Are Psychopaths Really Smarter Than the Rest of Us?
Research addresses some popular myths about psychopaths' abilities.
Posted December 11, 2016 | Reviewed by Lybi Ma
When lay people think about a psychopath, they may, quite reasonably, think of someone who's potentially very dangerous, or even evil. Yet they may also picture someone who's highly intelligent. However, research shows that psychopaths are no more likely to be highly intelligent than the average person. So why does this misconception occur? Popular culture, with its frequent portrayals of “evil genius” characters, may be partly to blame. Yet this misconception might also reflect something about the way people perceive the nature of intelligence. That is, people may associate high intelligence with emotional coldness and disregard for social norms, whether or not this is really true.
Psychopathy is a personality disorder associated with extreme callousness and a willingness to exploit others and violate their rights. Although not all people who might be regarded as psychopaths commit crimes, they have considerably higher rates of criminality and violence than other people.
Lay people tend to have a number of misconceptions about psychological disorders, and this seems to apply to their understanding of psychopathy as well. In one study, people were asked to read a series of statements about psychopathy, and rate how much they agreed each statement is true (Furnham, Daoud, & Swami, 2009). Most participants were likely to agree with statements like “Psychopaths are often highly intelligent” and “Psychopaths are very socially skilled and competent in most social situations.” The latter statement contains a grain of truth: Psychopaths tend to be socially bold and highly confident, and possess superficial charm that they use to manipulate others. However, there is no evidence that they are more likely to be highly intelligent than the average person. A review of studies found that the correlation between psychopathy and intelligence is nearly zero, suggesting that most people with psychopathic traits are neither highly intelligent nor particularly dull (O’Boyle, Forsyth, Banks, & Story, 2013).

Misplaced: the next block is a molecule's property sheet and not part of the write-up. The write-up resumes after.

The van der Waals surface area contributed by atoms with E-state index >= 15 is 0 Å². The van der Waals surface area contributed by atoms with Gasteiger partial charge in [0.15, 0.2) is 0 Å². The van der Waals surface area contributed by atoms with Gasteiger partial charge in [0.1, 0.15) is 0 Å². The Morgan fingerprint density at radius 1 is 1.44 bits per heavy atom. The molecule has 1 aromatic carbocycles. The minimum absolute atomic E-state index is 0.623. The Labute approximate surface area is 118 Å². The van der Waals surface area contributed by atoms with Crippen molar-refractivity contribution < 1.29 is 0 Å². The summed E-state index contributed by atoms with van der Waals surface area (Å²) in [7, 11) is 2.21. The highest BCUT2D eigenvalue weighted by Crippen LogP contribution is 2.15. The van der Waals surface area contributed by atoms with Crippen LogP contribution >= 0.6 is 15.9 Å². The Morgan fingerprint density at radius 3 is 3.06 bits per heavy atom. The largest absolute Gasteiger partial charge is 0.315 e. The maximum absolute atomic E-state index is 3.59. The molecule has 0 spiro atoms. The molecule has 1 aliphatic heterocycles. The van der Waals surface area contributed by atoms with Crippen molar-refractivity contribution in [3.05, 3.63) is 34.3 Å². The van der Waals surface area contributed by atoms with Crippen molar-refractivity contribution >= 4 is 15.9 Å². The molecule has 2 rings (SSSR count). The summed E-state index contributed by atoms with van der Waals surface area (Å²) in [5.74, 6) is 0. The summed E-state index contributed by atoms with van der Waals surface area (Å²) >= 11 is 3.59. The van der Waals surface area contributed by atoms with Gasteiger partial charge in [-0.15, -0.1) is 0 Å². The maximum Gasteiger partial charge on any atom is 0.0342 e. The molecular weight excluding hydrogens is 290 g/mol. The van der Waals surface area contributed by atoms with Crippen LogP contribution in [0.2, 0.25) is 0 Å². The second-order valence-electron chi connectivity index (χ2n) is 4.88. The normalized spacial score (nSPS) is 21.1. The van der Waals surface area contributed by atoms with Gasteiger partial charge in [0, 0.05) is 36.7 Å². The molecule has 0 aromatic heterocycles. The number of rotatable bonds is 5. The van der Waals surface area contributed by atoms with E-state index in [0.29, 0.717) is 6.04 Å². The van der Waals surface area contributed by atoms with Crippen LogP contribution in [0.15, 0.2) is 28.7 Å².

In another study, people participating in a mock jury were asked to rate their perceptions of a defendant in a murder trial based on a brief summary of the case (Edens, Clark, Smith, Cox, & Kelley, 2013). Participants rated the defendant on how strongly they possessed 20 psychopathic traits, which were derived from the Psychopathy Checklist Revised (PCL-R), used by psychologists to assess psychopathy. The PCL-R assesses two broad factors of psychopathy: Factor 1, called primary psychopathy, is associated with shallow affect, low empathy, and interpersonal coldness. Factor 2, called secondary or hostile/reactive psychopathy, is associated with aggressive, impulsive, antisocial behavior and socially deviant lifestyles.
The defendant was also rated on several other psychological and behavioral characteristics, including intelligence, boldness, dangerousness, and evil. Participants who rated the defendant high in psychopathic traits also tended to rate him as highly bold, intelligent, dangerous, and evil. This was true of ratings of the defendant on Factor 1 (primary psychopathy) traits, although not entirely true of ratings of Factor 2 (secondary psychopathy) traits, which were predicted by boldness, dangerousness, and evil, but not intelligence.